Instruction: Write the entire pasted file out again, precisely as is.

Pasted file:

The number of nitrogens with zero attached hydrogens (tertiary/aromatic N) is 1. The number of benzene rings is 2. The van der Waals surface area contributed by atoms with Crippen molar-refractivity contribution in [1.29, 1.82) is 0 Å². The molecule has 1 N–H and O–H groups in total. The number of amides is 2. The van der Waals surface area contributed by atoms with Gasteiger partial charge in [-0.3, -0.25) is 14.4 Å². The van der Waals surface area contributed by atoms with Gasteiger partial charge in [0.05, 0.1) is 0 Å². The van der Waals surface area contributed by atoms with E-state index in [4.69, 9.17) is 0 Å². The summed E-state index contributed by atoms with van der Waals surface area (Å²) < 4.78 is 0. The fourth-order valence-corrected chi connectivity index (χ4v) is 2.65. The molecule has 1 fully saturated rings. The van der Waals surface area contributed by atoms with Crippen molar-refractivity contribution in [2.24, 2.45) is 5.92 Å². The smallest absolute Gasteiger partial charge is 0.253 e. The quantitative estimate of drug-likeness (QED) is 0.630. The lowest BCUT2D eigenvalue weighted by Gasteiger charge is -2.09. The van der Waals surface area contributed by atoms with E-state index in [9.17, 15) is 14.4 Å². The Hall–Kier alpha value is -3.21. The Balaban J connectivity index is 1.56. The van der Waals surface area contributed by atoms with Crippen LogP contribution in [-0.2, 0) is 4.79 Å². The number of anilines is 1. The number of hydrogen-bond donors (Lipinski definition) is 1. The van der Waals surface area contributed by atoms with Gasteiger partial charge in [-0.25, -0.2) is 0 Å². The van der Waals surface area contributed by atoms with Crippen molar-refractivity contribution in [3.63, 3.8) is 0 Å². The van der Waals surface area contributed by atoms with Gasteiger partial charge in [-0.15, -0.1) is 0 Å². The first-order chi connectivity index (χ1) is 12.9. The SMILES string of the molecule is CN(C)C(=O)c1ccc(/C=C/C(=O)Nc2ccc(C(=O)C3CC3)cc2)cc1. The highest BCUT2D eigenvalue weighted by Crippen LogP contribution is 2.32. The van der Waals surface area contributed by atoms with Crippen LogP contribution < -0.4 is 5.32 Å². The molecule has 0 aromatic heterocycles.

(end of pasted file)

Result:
The number of nitrogens with zero attached hydrogens (tertiary/aromatic N) is 1. The number of benzene rings is 2. The van der Waals surface area contributed by atoms with Crippen molar-refractivity contribution in [1.29, 1.82) is 0 Å². The molecule has 1 N–H and O–H groups in total. The number of amides is 2. The van der Waals surface area contributed by atoms with Gasteiger partial charge in [-0.3, -0.25) is 14.4 Å². The van der Waals surface area contributed by atoms with Gasteiger partial charge in [0.05, 0.1) is 0 Å². The van der Waals surface area contributed by atoms with E-state index in [4.69, 9.17) is 0 Å². The summed E-state index contributed by atoms with van der Waals surface area (Å²) < 4.78 is 0. The fourth-order valence-corrected chi connectivity index (χ4v) is 2.65. The molecule has 1 fully saturated rings. The van der Waals surface area contributed by atoms with Crippen molar-refractivity contribution in [2.24, 2.45) is 5.92 Å². The smallest absolute Gasteiger partial charge is 0.253 e. The quantitative estimate of drug-likeness (QED) is 0.630. The lowest BCUT2D eigenvalue weighted by Gasteiger charge is -2.09. The van der Waals surface area contributed by atoms with E-state index in [9.17, 15) is 14.4 Å². The Hall–Kier alpha value is -3.21. The Balaban J connectivity index is 1.56. The van der Waals surface area contributed by atoms with Crippen LogP contribution in [-0.2, 0) is 4.79 Å². The number of anilines is 1. The number of hydrogen-bond donors (Lipinski definition) is 1. The van der Waals surface area contributed by atoms with Gasteiger partial charge in [-0.25, -0.2) is 0 Å². The van der Waals surface area contributed by atoms with Crippen molar-refractivity contribution in [3.63, 3.8) is 0 Å². The van der Waals surface area contributed by atoms with Gasteiger partial charge in [-0.15, -0.1) is 0 Å². The first-order chi connectivity index (χ1) is 12.9. The SMILES string of the molecule is CN(C)C(=O)c1ccc(/C=C/C(=O)Nc2ccc(C(=O)C3CC3)cc2)cc1. The highest BCUT2D eigenvalue weighted by Crippen LogP contribution is 2.32. The van der Waals surface area contributed by atoms with Crippen LogP contribution < -0.4 is 5.32 Å². The molecule has 0 aromatic heterocycles.